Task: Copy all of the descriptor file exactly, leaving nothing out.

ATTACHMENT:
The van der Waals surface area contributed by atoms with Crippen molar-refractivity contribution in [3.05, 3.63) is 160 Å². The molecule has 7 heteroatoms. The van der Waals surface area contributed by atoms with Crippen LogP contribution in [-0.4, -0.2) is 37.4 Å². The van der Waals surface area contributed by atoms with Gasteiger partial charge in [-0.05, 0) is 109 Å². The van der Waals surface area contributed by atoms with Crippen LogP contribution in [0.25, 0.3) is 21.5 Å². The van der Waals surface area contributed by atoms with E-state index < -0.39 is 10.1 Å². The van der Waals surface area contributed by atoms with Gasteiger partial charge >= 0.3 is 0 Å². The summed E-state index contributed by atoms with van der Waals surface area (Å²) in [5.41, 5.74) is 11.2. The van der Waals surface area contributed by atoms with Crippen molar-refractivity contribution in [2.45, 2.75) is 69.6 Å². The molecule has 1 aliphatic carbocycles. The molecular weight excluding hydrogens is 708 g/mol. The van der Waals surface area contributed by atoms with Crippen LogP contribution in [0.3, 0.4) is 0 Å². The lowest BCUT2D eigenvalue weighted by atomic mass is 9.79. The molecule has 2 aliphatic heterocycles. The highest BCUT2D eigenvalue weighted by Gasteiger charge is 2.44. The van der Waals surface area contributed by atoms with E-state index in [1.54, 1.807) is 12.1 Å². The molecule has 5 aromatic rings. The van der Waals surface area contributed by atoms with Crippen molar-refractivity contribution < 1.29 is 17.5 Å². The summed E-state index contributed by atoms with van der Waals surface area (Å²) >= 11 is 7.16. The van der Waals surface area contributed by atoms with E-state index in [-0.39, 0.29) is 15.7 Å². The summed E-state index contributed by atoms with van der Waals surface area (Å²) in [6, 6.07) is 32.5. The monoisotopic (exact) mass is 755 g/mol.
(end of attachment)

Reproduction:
The van der Waals surface area contributed by atoms with Crippen molar-refractivity contribution in [3.05, 3.63) is 160 Å². The molecule has 7 heteroatoms. The van der Waals surface area contributed by atoms with Crippen LogP contribution in [-0.4, -0.2) is 37.4 Å². The van der Waals surface area contributed by atoms with Gasteiger partial charge in [-0.05, 0) is 109 Å². The van der Waals surface area contributed by atoms with Crippen LogP contribution in [0.25, 0.3) is 21.5 Å². The van der Waals surface area contributed by atoms with E-state index < -0.39 is 10.1 Å². The van der Waals surface area contributed by atoms with Gasteiger partial charge >= 0.3 is 0 Å². The summed E-state index contributed by atoms with van der Waals surface area (Å²) in [5.41, 5.74) is 11.2. The van der Waals surface area contributed by atoms with Crippen molar-refractivity contribution in [2.45, 2.75) is 69.6 Å². The molecule has 1 aliphatic carbocycles. The molecular weight excluding hydrogens is 708 g/mol. The van der Waals surface area contributed by atoms with Crippen LogP contribution in [0.3, 0.4) is 0 Å². The lowest BCUT2D eigenvalue weighted by atomic mass is 9.79. The molecule has 2 aliphatic heterocycles. The highest BCUT2D eigenvalue weighted by Gasteiger charge is 2.44. The van der Waals surface area contributed by atoms with E-state index in [1.54, 1.807) is 12.1 Å². The molecule has 5 aromatic rings. The van der Waals surface area contributed by atoms with Crippen molar-refractivity contribution < 1.29 is 17.5 Å². The summed E-state index contributed by atoms with van der Waals surface area (Å²) >= 11 is 7.16. The van der Waals surface area contributed by atoms with E-state index in [-0.39, 0.29) is 15.7 Å². The summed E-state index contributed by atoms with van der Waals surface area (Å²) in [6, 6.07) is 32.5. The monoisotopic (exact) mass is 755 g/mol.